13. 13. Ask politely for dishes to be passed. Never reach across the table.
  14. 14. Wait until everyone is seated and served before starting to eat.
  15. 15. Keep your elbows off table.
  16. 16. Never chew with your mouth open.
  17. 17. Never talk with a mouth full of food.
  18. 18. Use utensils quietly without banging them on the table or plate. You should place your knife softly on the edge of the plate when not in use.
  19. 19. Slice butter from the butter dish and place it on your butter plate or other plate. The butter knife should stay with the butter dish.
  20. 20. Never wave or throw utensils.
  21. 21. Keep your knife out of your mouth.
  22. 22. Never play with your food.
  23. 23. Never grab food from other people's plates.
  24. 24. Ask politely for seconds if you want them.
  25. 25. Ask to be excused from the table.
  26. 26. Clear your plate from the table and take it into the kitchen. </li></li></ul><li> Remember, good manners are important and make meals more enjoyable. You will be proud if you learn these rules at home. Then when you go out to eat, they will be a habit. <br />
  27. 27. Babies have an excuse, we don’t<br />
  28. 28. Ideas for Manners Questionnaires<br />Pair work. Would you ever do these things in your country? Tick (۷) Yes, Maybe, or No. Then discuss with a partner<br />Join another pair. Compare your answers. Which answers are same ? different?<br />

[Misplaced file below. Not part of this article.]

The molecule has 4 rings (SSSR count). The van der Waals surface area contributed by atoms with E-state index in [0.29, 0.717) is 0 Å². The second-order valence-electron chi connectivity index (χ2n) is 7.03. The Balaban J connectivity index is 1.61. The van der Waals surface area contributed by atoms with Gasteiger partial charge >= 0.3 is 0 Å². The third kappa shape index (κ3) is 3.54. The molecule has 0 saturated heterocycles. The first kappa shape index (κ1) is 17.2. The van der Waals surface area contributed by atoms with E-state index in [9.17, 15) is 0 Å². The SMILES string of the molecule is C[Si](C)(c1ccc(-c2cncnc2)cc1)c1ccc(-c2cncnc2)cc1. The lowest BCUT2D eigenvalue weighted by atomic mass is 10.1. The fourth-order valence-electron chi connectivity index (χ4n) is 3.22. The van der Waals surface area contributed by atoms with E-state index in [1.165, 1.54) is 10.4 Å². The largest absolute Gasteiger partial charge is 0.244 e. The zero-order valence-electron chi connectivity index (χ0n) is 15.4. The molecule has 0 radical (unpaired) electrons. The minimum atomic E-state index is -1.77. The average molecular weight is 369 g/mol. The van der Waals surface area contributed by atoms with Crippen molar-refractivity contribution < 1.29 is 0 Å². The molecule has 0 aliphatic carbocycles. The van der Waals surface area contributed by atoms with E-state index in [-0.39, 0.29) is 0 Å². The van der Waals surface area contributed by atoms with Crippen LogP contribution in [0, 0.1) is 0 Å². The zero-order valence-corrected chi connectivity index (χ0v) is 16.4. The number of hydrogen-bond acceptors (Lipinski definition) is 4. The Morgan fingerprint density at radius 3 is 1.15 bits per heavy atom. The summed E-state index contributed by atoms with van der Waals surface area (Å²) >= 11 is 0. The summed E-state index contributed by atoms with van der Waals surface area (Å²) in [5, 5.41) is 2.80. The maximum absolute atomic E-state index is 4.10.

29. 29. What Would You Do in Your Country?<br />1. You’re in a clothing store shopping for jeans. The price on the tag is a bit high. What would you do?<br />a. ask for a discount if you pay cash<br />b. pay the amount on the price tag<br />c. ask if the price on the tag is correct<br />d. bargain for a lower price<br />e. none of the above<br /> <br />2. Some tourists ask if they can take a photo of you. How would you feel?<br />a. flattered<br />b. annoyed<br />c. embarrassed<br />d. amused<br />e. none of the above.<br />3. You’re at the bus stop/on a platform. The bus/train arrives, but it’s full. What would you do?<br />a. wait patiently until it’s your turn to get on<br />b. let the people behind you push you in<br />c. push to make sure you get on<br />d. wait for the next one, hoping it will be less full<br />e. none of the above<br />4. You’re walking in a city park with you boyfriend/girlfriend. What would you do?<br />a. hold hands<br />b. walk arm in arm<br />c. walk close but not touching<br />d. walk far apart<br />e. none of the above<br /> <br />5. You and three friends take a taxi home after midnight. How much would you give the driver as a tip?<br />a. nothing<br />b. small change<br />c. 10% of the fare<br />d. 15% of the fare<br />e. none of the above<br /> <br />6. You’re in a restaurant with two friends. The bill arrives. Who would normally pay?<br />a. the person who invited the others<br />b. each person would pay only his/her share<br />c. the person with the most money<br />d. the bill would be divided equally<br />e. none of the above<br />